Choctaw Nation of Oklahoma

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Trying to find my Choctaw family history

joshroy1987 joshroy1987

posted on January 12, 2012

My name is Joshua Roy. My great grandfathers name is Chester A. Roy died in Atoka, Ok. I was told he lived on the reservation before he died. He died 12 May 1984. As far as I know he still has a living spouse. I also have a great great grandfather named Leonard Newton Roy who was born on Indian territory, OK on 16 June 1892 and died May 1970. If someone could help me track down some information on them so I can get my paperwork together it would be greatly appreciated.

suzanne hamlet shatto suzanne hamlet shatto

posted on January 12, 2012

you should try to find chester a.roy’s obituary. see your local public library interlibrary loan program.

the choctaw roy surnames on the dawes roll 1896-1906 were classified as mississippi choctaw and rejected for enrollment. see the links for that tribe in this post. i did not see your relative’s name on the dawes roll.

Parents

James Andrew Roy 1862 – 1939 Elsie E Roy 1870 –

one of the family trees on ancestry gives these parents’ names.

World War I Draft Registration Cards, 1917-1918 about Leonard Newton Roy
Name: Leonard Newton Roy
County: Carter
State: Oklahoma
Birthplace: Indian Territory, Oklahoma;United States of America
Birth Date: 16 Jun 1892
Race: Caucasian (White)
FHL Roll Number: 1851694
DraftBoard: 0

he says he was born in atoka county, OK.

Social Security Death Index about Leonard Roy
Name: Leonard Roy
SSN: 445-01-5890
Last Residence: 74525 Atoka, Atoka, Oklahoma, United States of America
Born: 16 Jun 1892
Died: May 1970
State (Year) SSN issued: Oklahoma (Before 1951)

his parents names would be on the social security application. you can file a SS-5 in order to get a copy of this.
http://www.ssa.gov/foia/html/foia_guide.htm

anyone who passed away after 1/1/1937 applied for social security and they had to submit a birth record to show proof of age. so many applied for a delayed birth certificate or a birth certificate. if you look for a birth record, ask for both.

1910 United States Federal Census about Leonard N Roy
Name: Leonard N Roy
Age in 1910: 17
Birth Year: 1893
Birthplace: Oklahoma
Home in 1910: Lewis, Atoka, Oklahoma
Race: White
Gender: Male
Relation to Head of House: Son
Marital Status: Single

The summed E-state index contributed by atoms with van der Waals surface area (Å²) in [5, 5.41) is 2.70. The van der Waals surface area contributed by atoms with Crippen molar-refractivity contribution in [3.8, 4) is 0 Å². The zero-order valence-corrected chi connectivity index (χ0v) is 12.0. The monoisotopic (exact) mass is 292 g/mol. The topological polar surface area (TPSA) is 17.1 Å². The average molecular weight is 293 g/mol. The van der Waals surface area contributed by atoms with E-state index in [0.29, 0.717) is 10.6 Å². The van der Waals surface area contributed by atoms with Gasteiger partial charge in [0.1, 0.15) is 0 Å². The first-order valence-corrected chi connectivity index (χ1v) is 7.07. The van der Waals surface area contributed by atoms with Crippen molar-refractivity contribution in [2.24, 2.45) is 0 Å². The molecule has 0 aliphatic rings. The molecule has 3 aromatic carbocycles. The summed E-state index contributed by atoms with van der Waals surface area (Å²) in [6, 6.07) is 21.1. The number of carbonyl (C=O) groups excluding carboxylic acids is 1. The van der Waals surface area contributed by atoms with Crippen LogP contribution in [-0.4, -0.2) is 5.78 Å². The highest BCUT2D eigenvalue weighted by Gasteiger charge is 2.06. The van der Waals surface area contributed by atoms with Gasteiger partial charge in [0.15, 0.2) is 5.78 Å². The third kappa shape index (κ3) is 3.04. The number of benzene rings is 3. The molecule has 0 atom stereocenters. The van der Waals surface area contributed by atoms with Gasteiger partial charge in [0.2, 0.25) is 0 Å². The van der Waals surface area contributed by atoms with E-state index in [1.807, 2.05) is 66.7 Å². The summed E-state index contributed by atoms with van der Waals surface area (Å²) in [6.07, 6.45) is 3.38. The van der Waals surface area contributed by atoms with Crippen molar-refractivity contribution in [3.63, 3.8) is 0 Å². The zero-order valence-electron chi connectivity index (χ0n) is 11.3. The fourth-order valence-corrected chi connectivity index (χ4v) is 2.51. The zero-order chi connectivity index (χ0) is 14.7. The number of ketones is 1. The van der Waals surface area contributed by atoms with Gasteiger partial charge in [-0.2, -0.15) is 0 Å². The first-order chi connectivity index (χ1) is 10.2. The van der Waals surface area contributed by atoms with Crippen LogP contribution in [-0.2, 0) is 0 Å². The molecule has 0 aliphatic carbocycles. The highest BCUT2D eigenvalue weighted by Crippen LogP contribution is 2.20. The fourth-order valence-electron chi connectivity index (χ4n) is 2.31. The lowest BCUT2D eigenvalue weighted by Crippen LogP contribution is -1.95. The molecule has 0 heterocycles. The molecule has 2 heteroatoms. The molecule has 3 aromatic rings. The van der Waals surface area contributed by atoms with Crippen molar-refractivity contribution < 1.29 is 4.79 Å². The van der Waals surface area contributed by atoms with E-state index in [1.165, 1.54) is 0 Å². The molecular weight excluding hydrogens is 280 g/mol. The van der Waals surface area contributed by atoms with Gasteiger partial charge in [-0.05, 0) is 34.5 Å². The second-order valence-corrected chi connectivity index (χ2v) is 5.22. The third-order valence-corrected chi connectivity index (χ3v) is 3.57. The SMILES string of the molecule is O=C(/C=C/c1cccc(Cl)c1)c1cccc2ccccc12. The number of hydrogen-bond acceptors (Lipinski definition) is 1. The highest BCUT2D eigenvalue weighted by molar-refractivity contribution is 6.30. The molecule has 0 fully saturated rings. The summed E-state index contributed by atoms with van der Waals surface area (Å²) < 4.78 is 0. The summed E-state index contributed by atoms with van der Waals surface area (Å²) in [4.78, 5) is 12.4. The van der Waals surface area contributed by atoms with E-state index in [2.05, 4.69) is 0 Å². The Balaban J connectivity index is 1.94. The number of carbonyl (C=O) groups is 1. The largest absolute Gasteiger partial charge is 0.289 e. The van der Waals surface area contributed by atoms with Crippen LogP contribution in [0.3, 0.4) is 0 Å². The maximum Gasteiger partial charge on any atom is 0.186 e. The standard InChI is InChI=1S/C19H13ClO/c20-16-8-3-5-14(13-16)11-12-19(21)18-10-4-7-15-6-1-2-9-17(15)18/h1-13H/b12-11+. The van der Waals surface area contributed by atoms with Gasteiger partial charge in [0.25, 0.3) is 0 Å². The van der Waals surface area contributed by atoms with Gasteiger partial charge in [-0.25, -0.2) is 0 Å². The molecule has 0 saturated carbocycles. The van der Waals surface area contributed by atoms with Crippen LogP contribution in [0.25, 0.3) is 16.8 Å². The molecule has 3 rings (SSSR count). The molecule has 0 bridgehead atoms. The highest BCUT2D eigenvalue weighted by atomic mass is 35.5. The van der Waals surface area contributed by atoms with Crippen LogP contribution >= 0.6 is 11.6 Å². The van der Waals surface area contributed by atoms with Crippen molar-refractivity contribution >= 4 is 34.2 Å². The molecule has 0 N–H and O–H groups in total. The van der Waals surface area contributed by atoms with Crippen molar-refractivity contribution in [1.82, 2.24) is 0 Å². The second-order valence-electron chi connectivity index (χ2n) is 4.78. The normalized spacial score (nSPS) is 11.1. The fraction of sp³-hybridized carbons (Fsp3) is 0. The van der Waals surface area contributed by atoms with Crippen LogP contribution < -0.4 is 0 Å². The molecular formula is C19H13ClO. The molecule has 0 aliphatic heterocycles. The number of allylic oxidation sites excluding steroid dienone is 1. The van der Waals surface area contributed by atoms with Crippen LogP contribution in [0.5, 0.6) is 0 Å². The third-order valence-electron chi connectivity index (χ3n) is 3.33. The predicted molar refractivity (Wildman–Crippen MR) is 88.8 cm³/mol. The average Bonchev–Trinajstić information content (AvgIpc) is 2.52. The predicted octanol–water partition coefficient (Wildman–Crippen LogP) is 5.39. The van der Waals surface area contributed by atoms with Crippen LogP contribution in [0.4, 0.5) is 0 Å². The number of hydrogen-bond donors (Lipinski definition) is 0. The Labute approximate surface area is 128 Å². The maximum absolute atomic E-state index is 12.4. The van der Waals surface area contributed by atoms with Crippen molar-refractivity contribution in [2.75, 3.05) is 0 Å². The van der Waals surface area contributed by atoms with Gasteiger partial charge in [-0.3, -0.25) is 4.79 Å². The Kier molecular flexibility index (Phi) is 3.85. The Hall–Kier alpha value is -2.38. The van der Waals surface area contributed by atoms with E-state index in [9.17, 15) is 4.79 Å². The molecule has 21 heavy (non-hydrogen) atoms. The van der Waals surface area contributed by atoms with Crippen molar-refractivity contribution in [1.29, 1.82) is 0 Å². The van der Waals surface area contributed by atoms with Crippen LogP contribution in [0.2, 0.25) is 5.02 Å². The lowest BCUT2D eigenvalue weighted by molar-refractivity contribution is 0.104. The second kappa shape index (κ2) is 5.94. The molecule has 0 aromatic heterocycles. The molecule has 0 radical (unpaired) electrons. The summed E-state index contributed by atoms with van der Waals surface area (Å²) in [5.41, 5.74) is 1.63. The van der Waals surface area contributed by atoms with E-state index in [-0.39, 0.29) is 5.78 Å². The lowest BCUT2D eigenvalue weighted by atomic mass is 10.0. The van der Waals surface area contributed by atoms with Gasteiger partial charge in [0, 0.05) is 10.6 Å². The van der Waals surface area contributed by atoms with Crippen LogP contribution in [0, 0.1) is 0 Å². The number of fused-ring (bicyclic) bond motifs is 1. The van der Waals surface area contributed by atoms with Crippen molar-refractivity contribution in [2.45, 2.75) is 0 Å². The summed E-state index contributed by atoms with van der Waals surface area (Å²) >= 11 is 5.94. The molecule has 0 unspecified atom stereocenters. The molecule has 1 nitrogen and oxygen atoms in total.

Father’s Name: James A Roy
Father’s Birthplace: Missouri
Mother’s name: Elsie E Roy
Mother’s Birthplace: Arkansas
Neighbors: View others on page
Household Members:
Name Age
James A Roy 48
Elsie E Roy 40
Leonard N Roy 17
Mary E Roy 15
Clara E Roy 12
Wesley M Roy 8
Robert R Roy 5
Source Citation: Year: 1910; Census Place: Lewis, Atoka, Oklahoma; Roll: T624_1242; Page: 5B; Enumeration District: 0007; Image: 1037; FHL Number: 1375255.

ROY, JAMES A BELT, ELCY E 26 FEB 1888 REV HOGUE
http://www.okgenweb.org/~okgarvin/kinard/chockrmarr.htm

Rev. Hogue was baptized into the fellowship of the Baptist Church in LaGrange, Georgia in 1838. In November, 1847, he was licensed to preach, and ordained into the ministry October 1850. His dream was to be a missionary in India. That dream was not to be. He moved to Atoka, Indian Territory in 1899. He died October 10, 1906, his wife preceded him in death May 21, 1902. They are interred in the Westview Cemetery in Atoka.]

http://okgenweb.org/pioneer/ohs/ingett.htm

http://www.genealogycenter.info/detail_mtnatamerican.php?mtid=13849
contact the oklahoma genealogical society for access to this microfilm.
you may also get access to the microfilm through the local public library interlibrary loan program.

http://www.okgensoc.org/

1930 United States Federal Census about L M Roy
Name: L M Roy
Birth Year: abt 1892
Birthplace: Oklahoma
Home in 1930: Ward, Lonoke, Arkansas
View Map
Relation to Head of House: Head
Spouse’s Name: Eunice Roy
Occupation:

Education:

Military Service:

Rent/home value:

Age at first marriage:

Parents’ birthplace: